Words by Daniel Isenberg (@StanIpcus)
There are a handful of writers in the rap journalism world that I do a weekly timeline check-in on to make sure I don’t miss anything they have published, and Jeff Weiss is one of the elite within that category (that’s him in the pic above holding a slice of pizza with a blunt in his mouth). Not only is his site Passion of the Weiss a top location on the web for heads who prefer their bloggers to scribe with substance, but he’s consistently cranking out insightful articles as an LA Weekly columnist, and he co-hosts arguably the tightest hip-hop podcast coming out of Cali right now, Shots Fired (past guests include everyone from Ratking to Roc Marciano). In addition, you can catch him penning righteous reviews and features on Pitchfork, and he just so happens to be the author of this month’s exclusive XXL cover story on Lil Wayne. Oh, and did I mention dude released a book last year, too? It’s called 2Pac vs. Biggie: An Illustrated History of Rap’s Greatest Battles, and it’s available on Amazon now. Cop that if you don’t already got that.
Because we all hold Jeff’s work in such high regard here and appreciate both his taste in tracks and his colorful commentary, we asked him to share some thoughts on five songs he’s been listening to recently for our latest Heavy Rotation. I know I can speak confidently for eskay and the rest of the team when I say that it’s an honor to have Jeff’s words grace the pages of NahRight. Enjoy the breakdown of his selections below.
1. Young Thug Mini-Medley “Old English,” “Hookah,” “Lifestyle”
Jeff Weiss: Young Thug is ostensibly from Atlanta but I’m as likely to believe he’s from Zone 6 on Alpha Centauri, where molly water flows from the tap and they serve syrup at the birthday parties of 6-year olds. He is a rap wedge issue, 21, with the face of an ancient famished South Pacific warlord, a penchant for donning the occasional dress, and a voice that reminds me of the weasels from Who Framed Roger Rabbit?—if the weasels were future dancehall superstars.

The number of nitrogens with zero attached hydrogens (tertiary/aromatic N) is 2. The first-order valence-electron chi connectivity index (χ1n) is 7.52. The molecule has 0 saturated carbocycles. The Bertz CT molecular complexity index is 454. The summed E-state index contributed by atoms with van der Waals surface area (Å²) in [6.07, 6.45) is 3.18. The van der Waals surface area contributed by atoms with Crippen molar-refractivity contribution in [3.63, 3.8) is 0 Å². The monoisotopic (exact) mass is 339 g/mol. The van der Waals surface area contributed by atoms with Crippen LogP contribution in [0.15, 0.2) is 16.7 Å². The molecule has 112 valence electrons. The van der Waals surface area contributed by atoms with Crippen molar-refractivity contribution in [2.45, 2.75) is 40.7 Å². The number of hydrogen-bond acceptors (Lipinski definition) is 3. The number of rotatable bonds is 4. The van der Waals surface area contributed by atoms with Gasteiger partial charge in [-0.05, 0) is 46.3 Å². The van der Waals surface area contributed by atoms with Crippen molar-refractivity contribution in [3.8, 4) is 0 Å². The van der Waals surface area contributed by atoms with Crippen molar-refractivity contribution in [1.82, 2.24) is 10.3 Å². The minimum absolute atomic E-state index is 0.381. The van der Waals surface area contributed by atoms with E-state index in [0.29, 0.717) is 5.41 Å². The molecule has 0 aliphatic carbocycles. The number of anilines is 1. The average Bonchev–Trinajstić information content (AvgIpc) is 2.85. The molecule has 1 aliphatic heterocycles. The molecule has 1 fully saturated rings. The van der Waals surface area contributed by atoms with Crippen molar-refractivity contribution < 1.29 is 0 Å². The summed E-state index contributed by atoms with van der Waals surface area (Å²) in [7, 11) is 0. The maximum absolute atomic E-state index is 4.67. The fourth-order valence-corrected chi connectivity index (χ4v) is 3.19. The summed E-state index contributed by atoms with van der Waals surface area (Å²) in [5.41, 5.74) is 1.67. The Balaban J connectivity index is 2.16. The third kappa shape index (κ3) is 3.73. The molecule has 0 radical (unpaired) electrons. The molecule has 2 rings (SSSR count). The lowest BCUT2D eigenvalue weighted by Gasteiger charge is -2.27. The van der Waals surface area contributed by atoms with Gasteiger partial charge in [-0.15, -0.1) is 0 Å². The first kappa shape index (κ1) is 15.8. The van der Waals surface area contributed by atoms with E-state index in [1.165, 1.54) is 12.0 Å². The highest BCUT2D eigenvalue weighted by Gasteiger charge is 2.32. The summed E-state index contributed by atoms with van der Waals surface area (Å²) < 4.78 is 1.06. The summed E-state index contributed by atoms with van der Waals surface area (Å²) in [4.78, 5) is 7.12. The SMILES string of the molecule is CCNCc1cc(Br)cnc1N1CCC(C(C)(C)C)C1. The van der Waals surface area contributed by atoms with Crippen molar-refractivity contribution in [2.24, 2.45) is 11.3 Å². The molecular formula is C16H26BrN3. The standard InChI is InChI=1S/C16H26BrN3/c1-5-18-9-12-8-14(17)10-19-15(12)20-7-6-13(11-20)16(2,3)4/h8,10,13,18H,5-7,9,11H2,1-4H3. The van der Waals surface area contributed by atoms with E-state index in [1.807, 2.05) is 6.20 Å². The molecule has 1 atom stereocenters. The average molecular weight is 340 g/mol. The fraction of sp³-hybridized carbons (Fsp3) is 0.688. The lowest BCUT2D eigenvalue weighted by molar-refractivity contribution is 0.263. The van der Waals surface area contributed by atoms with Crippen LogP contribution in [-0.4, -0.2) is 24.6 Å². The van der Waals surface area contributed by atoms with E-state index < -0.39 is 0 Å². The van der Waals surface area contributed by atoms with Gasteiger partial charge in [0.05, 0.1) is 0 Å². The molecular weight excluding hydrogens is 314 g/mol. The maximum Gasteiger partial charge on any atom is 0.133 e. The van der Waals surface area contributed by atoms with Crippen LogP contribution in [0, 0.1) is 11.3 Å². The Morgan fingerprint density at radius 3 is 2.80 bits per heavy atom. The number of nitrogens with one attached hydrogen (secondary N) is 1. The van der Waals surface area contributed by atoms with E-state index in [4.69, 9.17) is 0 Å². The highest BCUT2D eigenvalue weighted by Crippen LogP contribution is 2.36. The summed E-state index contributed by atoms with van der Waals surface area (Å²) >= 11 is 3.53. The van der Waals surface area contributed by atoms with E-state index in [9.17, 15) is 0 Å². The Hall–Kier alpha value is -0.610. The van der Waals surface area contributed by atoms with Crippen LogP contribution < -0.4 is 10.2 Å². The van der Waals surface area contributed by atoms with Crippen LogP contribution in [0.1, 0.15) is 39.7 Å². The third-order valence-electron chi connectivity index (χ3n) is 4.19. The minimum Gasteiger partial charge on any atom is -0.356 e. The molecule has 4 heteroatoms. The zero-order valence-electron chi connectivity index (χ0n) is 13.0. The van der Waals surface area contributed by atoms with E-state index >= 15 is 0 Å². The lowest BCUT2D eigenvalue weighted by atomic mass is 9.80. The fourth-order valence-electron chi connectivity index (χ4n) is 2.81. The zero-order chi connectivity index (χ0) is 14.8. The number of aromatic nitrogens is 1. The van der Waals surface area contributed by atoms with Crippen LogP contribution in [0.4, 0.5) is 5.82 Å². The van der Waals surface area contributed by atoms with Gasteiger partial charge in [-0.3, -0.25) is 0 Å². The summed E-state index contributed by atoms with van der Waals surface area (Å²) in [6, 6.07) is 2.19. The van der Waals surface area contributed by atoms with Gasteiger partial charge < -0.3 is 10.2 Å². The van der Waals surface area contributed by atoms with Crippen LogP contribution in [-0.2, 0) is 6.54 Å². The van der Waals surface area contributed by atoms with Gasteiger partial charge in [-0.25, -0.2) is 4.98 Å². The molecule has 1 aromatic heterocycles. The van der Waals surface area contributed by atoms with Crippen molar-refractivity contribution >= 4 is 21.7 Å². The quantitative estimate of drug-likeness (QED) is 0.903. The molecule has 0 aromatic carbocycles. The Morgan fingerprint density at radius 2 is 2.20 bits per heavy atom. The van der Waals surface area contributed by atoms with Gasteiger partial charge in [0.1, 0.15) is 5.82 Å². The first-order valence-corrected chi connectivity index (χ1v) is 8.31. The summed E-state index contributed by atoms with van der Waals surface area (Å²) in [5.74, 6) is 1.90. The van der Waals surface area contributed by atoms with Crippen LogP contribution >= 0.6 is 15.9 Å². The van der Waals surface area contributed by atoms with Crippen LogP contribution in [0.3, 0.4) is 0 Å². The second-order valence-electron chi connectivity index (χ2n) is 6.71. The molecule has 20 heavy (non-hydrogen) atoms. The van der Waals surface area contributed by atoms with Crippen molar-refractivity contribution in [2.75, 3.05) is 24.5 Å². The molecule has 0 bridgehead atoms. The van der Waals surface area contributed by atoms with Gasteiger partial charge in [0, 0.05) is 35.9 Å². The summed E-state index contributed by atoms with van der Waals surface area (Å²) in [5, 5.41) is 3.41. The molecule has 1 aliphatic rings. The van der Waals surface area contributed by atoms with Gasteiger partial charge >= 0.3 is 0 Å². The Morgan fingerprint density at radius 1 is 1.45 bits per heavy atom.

We pretend that the favorite rappers of our youth dropped perpetual jewels, but some of the most memorable lines are the simplest. “Lemonade was a popular drink and it still is,” is just some random-ass shit that Guru once said, but every time you take a sip of Minute Maid, you’re already rhyming it with props and stunts and Bruce Willis. Thugga might not be a poet like Langston Hughes, but he has already produced I got “gold like the tokens at Chuck E. Cheese” and “molly is whiter than my socks,” this summer. He might be the most flamboyant stylist in the game right now, and I am using flamboyant the way Big L meant it, which is more meaningful I think. I’m pretty sure that if you listen to these three songs in a row while repeating “Slime” in a mirror, Young Thug appears to offer you a blunt and a piece of pepperoni pizza.
2. Madvillain “Rhinestone Cowboy”
Tantrums at the Grand Ole Opry, departing in a jalopy, the grimey, slimey, try-me blimey with more soul than a sock full of holes. The super villain. This is a decade-old this spring, and we’re still waiting for a sequel. As Zilla Rocca said, there are six 21-year old rappers who steal wholesale from DOOM and all are on right now. That’s because the first time you hear Madvillain, you feel like you found it a pre-historic cave where fire first burn and they’ve been playing nothing but Melvin Van Peebles and Sun-Ra for thousands of years. This song and album are perfect because DOOM and Madlib never set out for perfection; it’s meticulous and messy, a series of broken notes all neatly in line.
3. Cortex “I Need a Sight”
Now that disco has proven to be as perdurable as polyester, its time to dig up the late 70s records that your favorite producers nay have neglected to sample. This is disco, this is soul, this is jazz, this is funk, this is French. They’re singing about religion in your soul and sights in the sky. I’m pretty sure it inspired several Gallic-dubbed episodes of The X-Files.
4. Idris Muhammed “Could Heaven Ever Be Like This”
Rest in percussion to the funky drummer so heavenly that he had to change his surname to match his preferred deity. Drummers from New Orleans have the most swing and Muhammed was conscripted for the best: Ahmad Jamal, Lou Donaldson, and Pharoah Sanders. The man was 16 and drumming for Fats Domino on “Blueberry Hill.” This is the song that you pick when you’re mourning a legend that just performed his last shuffle. I don’t believe in heaven, but if I did, he’d already be in the house band. #listentomorejazz
5. Dee-Lite “Picnic in the Summertime (Guru’s Jeeper Self Mix)”
If I’m going to compare Young Thug to old Guru, it was inevitable that I complete the cipher with this ’94 (rough rugged and raw) remix that the Brooklyn-bomber did for Deee-Lite. The latter were ahead of their time, a dance group spanning acid house, techno, pop, and hip-hop, with a lead singer named Lady Miss Kier, who wore a spandex body suit that no one has matched before or since (to be fair, Bootsy Collins came close in the video for “Groove is In the Heart.”)
This is the perfect summer song. Have a picnic. Smoke an L. Swing an episode in the backseat of your jeep.
Follow Jeff Weiss on Twitter.